© Juli 2001
Anna Karamanou1. Anna, can I ask how you first got involved in European politics?
I was elected to the European Parliament in February 1997 but I have always been very much interested in what was going on in Europe. Since the Greek accession in 1981, I have been working on various European groups. For example, I was an expert working for the European Commission's Equal Opportunities Unit. I was the national representative for Greece in two networks: Women in Employment and Women in the Decision-making Process. So I have been involved in European policy for the past 20 years. At a national level I have also been very active in Equal Opportunities and Human Rights issues.
But my first involvement in politics was as a student. I liked to influence things and became an activist and got quite involved as a trade unionist. I saw much unfairness and inequality, and I had a dream of changing the world, but it was very difficult! In 1974 I joined the political party, PASOK, and I was also very active in the trade union. So my political career began at the national level but even as a child I had very cosmopolitan ideas and I always saw Greece in a broader, more global context. I always enjoyed working in a multicultural environment.
2. Have you encountered any difficulties in your political career?
When I first got involved in the 1970s, the situation was not very good for women in politics. At that time, women's participation was not good in Greece and even in local politics there were hardly any women to be found. I was working in an environment that was hostile to women and I had to overcome many barriers. However, the worst barriers were self-imposed: it was not easy to be assertive. I have a family and I have been married twice and divorced twice. After I got my second divorce I gained more self-confidence. Men are used to getting help and support but they do not accept women who are in power. It is very rare to find a husband who will be supportive to a woman. In Greece, men and women have difficulty accepting women in power.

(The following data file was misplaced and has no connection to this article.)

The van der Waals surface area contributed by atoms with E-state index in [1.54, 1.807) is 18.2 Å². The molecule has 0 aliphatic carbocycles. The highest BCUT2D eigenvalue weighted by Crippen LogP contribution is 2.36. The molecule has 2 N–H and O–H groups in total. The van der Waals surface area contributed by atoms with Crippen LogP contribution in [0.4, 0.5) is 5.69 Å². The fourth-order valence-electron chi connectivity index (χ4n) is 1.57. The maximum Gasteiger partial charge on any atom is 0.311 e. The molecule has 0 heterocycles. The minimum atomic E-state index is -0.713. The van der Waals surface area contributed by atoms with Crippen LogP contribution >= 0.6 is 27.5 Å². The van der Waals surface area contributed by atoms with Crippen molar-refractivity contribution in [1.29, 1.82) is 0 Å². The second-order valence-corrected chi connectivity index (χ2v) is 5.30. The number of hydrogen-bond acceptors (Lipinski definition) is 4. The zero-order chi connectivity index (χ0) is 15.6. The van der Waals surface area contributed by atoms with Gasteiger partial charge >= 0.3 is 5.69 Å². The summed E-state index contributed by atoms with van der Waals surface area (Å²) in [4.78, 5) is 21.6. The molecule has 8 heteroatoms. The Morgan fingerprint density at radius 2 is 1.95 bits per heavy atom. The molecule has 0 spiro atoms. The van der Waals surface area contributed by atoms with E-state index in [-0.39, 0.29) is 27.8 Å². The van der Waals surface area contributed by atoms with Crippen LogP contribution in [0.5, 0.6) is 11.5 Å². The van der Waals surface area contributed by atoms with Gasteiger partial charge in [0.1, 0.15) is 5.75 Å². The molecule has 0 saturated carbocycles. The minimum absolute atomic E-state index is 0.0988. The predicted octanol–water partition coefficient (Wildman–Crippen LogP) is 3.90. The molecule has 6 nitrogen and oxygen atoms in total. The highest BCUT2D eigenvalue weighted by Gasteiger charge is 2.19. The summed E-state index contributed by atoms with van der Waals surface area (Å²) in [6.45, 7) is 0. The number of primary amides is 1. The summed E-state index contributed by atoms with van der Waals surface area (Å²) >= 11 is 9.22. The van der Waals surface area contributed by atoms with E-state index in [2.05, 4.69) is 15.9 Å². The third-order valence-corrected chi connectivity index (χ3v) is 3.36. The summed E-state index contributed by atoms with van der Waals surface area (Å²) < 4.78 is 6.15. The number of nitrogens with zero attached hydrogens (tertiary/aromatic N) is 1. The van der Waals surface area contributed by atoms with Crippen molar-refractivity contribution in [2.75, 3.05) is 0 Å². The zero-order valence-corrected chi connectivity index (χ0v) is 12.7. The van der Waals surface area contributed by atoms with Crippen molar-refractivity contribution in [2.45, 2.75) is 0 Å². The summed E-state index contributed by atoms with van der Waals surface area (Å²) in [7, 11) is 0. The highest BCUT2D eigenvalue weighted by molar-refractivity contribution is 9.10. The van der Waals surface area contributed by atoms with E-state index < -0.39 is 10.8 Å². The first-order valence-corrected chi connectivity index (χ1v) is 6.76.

3. It sounds like you paid a high price.
Yes, but I found politics worthwhile and rewarding. I think women give a lot and take little - and their contribution is never assessed. Most men behave in a stereotypical way. They enjoy power. They are strong, tough, have few sentiments and do not express feelings. Few men question this way of life. It's hard for men but I haven't seen movement on their part. Maybe there has been movement in Scandinavian countries. I think men there have realised the benefits of women's qualities. The fact is, women are less violent. If we have more involvement of women in the public sphere then we will have better policies. Women bring new ideas and capabilities. They are less aggressive. They are peace-makers, but they are rarely involved in foreign affairs or in peace negotiations. Women have not had the chance to try doing things their way.
4. What contribution do you think women have made?
Well, women belong to different parties, of course, and they have to follow the party line but women are more likely than men to support issues such as peace, human rights, the environment and health. I was pleased when the leader of the Socialist Group recently praised women for their contribution to the drafting of the Charter on Fundamental Human Rights. Women have a special contribution to make in this area and they also have a different perspective on environmental issues. Last November we also quickly set up an all-women delegation to Palestine and Israel. This was a cross-party initiative where we were having discussions with various women and we found there was a consensus between the Israeli and the Palestinian women. The problem is that women still do not have power in these situations but we are beginning to have an influence.
The situation is worse at the national level. My toughest experience was working in the decision-making bodies of the trade unions where I found people very hostile towards women. This attitude particularly touches women at the higher education level and women in the public sphere.
5. Does your party have an Equal Opportunities policy?